The Sages’ gifts for bringing out the colors of the text are unfathomable, but it is necessary to note that each of these proofs is relatively subtle in nature. Bil’am’s indemnification is drawn from passing comments, inferences, and character sketches – just as we, in ‘Freudian’ style, might indicate our own true nature through the examples we use, through how our eyes are drawn to certain things, or through incidental comments that we make. Most of us are, ultimately, in approximately the same category as Bil’am. Perhaps the only difference is like the Piazetzner Rebbe writes in ‘To Heal the Soul’ – the only difference between you and the criminal behind bars is that he expressed it and you did not.
Well we might say, we do mitzvot, we pray, we learn Torah. But it is quite possible to do ‘good’ and to still be a student of Bil’am. For these traits – a good eye, a contrite spirit, a subdued soul - are all outside the realm of Jewish Law. There is no law to be humble, or to have a good eye. It would certainly set us at ease to have external references for how we are doing on the Avraham-Bil’am question. But delivering ease is not the Torah’s purpose. Even fulfilling G-d’s commandments to the letter cannot guarantee that we are among the students of Avraham.
After all, Bila’m built seven altars – as many as our forefathers – three times, bringing two offerings on each. He is capable of prophecy and poetry – poetry worthy of being included in the daily recitation of the Shema, according to Brachot 12b. Similarly, as R’ Menachem Mendel of Kotzk points out, Avraham was intent on destroying the Jewish people (by sacrificing Yitzhak) just as Bil’am was. It is quite possible to do something ‘bad’ and be among the students of Avraham, and to do something ‘good’ and be among the students of Bil’am. Certainly ‘what we do’ is not ‘who we are’, and the difference between Bil’am and Avraham is more a question of who we are. And who we are, today, might not be as far from Bil’am as we would like it to be.
But perhaps there is an even more subtle distinction between the students of Bil’am and the students of Avraham. Perhaps the distinction is not so much ‘who we are’ as ‘who we want to be.’ Bil’am does not show a preference between doing ‘good’ and doing ‘bad’. He is criminally ambiguous, seeking permission from G-d to go curse the Jews. Lacking any moral conviction, he seems perfectly happy with his bad character traits. A student of Avraham might be caught in the same vices, might harbor an equally deep desire for money and recognition, and might be quite proud of himself for having contact with the Divine. But the student of Avraham wants to do good, to be good, to know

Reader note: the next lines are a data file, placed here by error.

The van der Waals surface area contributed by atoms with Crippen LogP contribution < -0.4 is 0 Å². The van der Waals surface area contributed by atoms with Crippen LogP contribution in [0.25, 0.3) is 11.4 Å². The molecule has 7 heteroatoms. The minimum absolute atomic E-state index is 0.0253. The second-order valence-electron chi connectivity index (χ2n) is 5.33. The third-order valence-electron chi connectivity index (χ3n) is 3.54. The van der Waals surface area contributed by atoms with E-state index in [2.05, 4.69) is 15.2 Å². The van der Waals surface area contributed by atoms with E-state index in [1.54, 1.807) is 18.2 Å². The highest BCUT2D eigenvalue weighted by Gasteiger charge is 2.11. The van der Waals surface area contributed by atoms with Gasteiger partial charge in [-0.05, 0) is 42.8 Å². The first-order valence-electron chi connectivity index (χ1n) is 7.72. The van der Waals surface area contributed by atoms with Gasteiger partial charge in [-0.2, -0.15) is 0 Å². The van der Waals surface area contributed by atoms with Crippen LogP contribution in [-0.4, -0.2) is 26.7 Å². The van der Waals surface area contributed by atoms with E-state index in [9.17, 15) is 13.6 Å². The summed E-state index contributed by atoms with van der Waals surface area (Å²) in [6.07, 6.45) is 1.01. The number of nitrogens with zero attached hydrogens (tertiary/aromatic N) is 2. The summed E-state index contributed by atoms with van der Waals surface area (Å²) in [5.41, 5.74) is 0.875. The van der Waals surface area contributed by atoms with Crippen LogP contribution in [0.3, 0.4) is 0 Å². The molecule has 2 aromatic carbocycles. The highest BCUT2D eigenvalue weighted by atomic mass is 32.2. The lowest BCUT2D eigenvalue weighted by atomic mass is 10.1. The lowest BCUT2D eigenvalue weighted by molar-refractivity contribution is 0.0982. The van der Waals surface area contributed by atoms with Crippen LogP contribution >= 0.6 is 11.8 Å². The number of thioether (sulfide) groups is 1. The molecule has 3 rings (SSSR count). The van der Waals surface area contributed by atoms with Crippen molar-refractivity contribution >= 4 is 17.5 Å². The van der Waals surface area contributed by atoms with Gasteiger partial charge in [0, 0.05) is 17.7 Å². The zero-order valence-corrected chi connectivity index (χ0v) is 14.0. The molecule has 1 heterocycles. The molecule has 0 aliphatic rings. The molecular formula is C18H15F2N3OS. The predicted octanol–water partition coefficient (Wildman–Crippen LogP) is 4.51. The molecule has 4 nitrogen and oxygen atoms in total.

G-d’s will and to do it. As R’ Alexandri writes in Brachot 17a, ‘It is our will to do your will. What is holding us back? The leaven in the dough, and our servitude to the nations.’
We see no indication in Bil’am of desire to do G-d’s will. That desire, at the very least, must be present to make one a student of Avraham, though it may not manifest in a tangible way.
It will be difficult to discern, even within one’s self, just what one’s motives are. Perhaps one is always at the service of the self. Perhaps one is incapable of overcoming the gravity of lust for personal gain, in all it’s subtle manifestations. The question of who one’s teacher really is – Bil’am or Avraham – might remain forever a question. We might vacillate like a pendulum between these two poles, forced to recommit ourselves daily to the service of G-d, as Bil’am’s Pit of Destruction yawns beneath us, beckoning.